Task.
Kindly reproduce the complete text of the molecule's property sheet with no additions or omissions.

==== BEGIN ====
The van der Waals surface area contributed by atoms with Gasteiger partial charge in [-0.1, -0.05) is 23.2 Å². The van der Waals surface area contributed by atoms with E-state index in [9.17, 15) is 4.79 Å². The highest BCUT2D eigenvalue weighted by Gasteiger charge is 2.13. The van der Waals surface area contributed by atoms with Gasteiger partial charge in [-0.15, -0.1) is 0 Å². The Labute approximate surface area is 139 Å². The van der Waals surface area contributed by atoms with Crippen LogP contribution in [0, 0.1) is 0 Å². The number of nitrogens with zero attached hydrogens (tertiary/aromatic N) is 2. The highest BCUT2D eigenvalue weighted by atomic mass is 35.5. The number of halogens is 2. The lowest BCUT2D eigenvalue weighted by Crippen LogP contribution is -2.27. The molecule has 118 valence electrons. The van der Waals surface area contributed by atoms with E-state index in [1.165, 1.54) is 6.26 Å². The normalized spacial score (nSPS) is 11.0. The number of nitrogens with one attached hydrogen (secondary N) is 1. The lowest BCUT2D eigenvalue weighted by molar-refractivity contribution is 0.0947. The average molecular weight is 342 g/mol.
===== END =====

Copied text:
The van der Waals surface area contributed by atoms with Gasteiger partial charge in [-0.1, -0.05) is 23.2 Å². The van der Waals surface area contributed by atoms with E-state index in [9.17, 15) is 4.79 Å². The highest BCUT2D eigenvalue weighted by Gasteiger charge is 2.13. The van der Waals surface area contributed by atoms with Gasteiger partial charge in [-0.15, -0.1) is 0 Å². The Labute approximate surface area is 139 Å². The van der Waals surface area contributed by atoms with Crippen LogP contribution in [0, 0.1) is 0 Å². The number of nitrogens with zero attached hydrogens (tertiary/aromatic N) is 2. The highest BCUT2D eigenvalue weighted by atomic mass is 35.5. The number of halogens is 2. The lowest BCUT2D eigenvalue weighted by Crippen LogP contribution is -2.27. The molecule has 118 valence electrons. The van der Waals surface area contributed by atoms with E-state index in [1.165, 1.54) is 6.26 Å². The normalized spacial score (nSPS) is 11.0. The number of nitrogens with one attached hydrogen (secondary N) is 1. The lowest BCUT2D eigenvalue weighted by molar-refractivity contribution is 0.0947. The average molecular weight is 342 g/mol.